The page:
Foundation suggests cutting the size of cabinet, and shelving the NHI
‘Cut Cabinet, shelve NHI’ – Treasury budget cuts are an opportunity, not a crisis, says FMF
Treasury’s announcement that there need to be significant budget cuts is a welcome sign of fiscal prudence in an age of reckless spending, but some regard this as a crisis.
The Free Market Foundation (FMF) proposes that there be a drastic cut to the size of government, without hindering the government’s obligations in terms of the Constitution. The South African government currently engages in a lot of expensive non-governmental work that crowds out personal and community responsibility, and stifles private sector growth.
The FMF will write to the Minister of Finance, Enoch Godongwana, urging him to consider the proposal.
‘While the unions and many activists may try to label budget cuts as “unconstitutional”, the truth is that South Africa would have a far more effective government if organs of state were solely dedicated to fulfilling constitutional obligations,’ said FMF Head of Policy, Martin van Staden.
‘The most logical place to start would be to get rid of any Cabinet portfolio and Cabinet department that cannot be traced directly back to a constitutional provision,’ continued Van Staden. ‘That should be followed by shelving any financially unsustainable plans like National Health Insurance or the Basic Income Grant.’
The text of the Constitution only mandates the existence of the Cabinet portfolios of President, Deputy President, Finance, Cooperative Governance, Justice, Defence, and Police, but additional portfolios are required by necessary implication. Those that are not required explicitly or implicitly are simply discretionary – and South Africa has too many of these discretionary portfolios, costing the taxpayer millions.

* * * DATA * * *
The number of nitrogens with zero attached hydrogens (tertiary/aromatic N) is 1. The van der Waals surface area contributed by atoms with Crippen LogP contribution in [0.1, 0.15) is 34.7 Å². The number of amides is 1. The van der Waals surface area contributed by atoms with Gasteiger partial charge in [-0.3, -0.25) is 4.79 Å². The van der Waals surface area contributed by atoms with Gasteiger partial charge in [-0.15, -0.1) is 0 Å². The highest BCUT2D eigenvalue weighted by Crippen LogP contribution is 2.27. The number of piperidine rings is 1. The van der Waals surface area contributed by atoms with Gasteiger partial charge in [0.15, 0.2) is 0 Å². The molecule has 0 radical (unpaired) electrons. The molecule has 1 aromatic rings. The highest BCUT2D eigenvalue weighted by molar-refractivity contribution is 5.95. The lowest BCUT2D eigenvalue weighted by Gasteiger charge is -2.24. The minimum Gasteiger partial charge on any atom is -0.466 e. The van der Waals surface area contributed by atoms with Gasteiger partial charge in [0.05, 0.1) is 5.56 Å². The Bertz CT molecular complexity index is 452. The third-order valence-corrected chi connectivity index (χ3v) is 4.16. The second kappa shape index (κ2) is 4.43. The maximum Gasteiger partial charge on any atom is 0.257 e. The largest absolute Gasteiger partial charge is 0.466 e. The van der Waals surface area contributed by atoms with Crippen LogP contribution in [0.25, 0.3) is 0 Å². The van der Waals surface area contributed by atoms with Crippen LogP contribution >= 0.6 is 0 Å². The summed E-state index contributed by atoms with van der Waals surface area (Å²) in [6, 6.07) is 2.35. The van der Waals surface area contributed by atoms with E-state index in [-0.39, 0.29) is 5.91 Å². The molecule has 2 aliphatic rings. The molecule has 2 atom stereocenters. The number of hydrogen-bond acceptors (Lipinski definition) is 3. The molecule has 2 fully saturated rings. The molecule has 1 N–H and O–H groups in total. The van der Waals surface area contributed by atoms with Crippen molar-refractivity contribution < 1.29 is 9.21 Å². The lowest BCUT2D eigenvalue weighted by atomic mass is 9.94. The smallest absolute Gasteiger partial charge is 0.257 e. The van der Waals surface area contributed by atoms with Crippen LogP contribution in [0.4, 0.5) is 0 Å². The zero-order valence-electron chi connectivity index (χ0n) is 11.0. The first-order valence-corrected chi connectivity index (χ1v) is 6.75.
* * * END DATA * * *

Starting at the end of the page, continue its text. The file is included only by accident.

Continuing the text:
The FMF proposes that the current 30-member Cabinet can be constitutionally and responsibly reduced to only 10 bureaucracies.
The new Cabinet, if the proposal is adopted, would be organised as follows:
- Presidency (including the President and Deputy President)
- Defence (including State Security)
- Home Affairs (including Police and Correctional Services)
- International Relations (including aspects of the current Trade, Industry, and Competition portfolio)
- Public Service (including Planning, Monitoring, and Evaluation)
- Public Works (including Transport, Electricity, and Water and Sanitation, and aspects of the Agriculture, Land Reform, and Rural Development, and Forestry, Fisheries, and the Environment portfolios)
- Cooperative Governance
- Social Development (including aspects of the Forestry, Fisheries, and the Environment portfolio and of the Labour and Employment portfolio)
One might wonder where the Basic Education, Higher Education, Health, and Human Settlements portfolios would be housed. The FMF proposal would scrap these portfolios entirely and devolve their necessary functions to municipal and provincial governments. The Social Development portfolio in the central sphere of government would be responsible for the administration of education, healthcare, and housing vouchers for indigent citizens.
The portfolios that would be scrapped entirely, with only a handful of their essential regulatory functions falling to the aforementioned 10 departments, are:
- Mineral Resources and Energy
- Women, Youth, and Persons with Disabilities
- Small Business Administration
- Sport, Arts, and Culture
- Science and Innovation
- Communications and Digital Technologies
- Agriculture, Land Reform, and Rural Development
- Labour and Employment
‘One must not be naïve. We realise that South Africa’s Cabinet and the dizzying number of official posts has more to do with political patronage than with constitutional government. However, with this proposal we seek to show the small number of responsible people in government, and society at large, that reform is possible without drastic interventions such as a constitutional amendment,’ said Van Staden.
The FMF is heartened that the National Treasury is realising that fiscal responsibility is key to South Africa’s sustainability. Municipalities like Tshwane have had similar realisations, and others, like eThekwini – presently experiencing a necessary and commendable rate boycott – must have them sooner rather than later.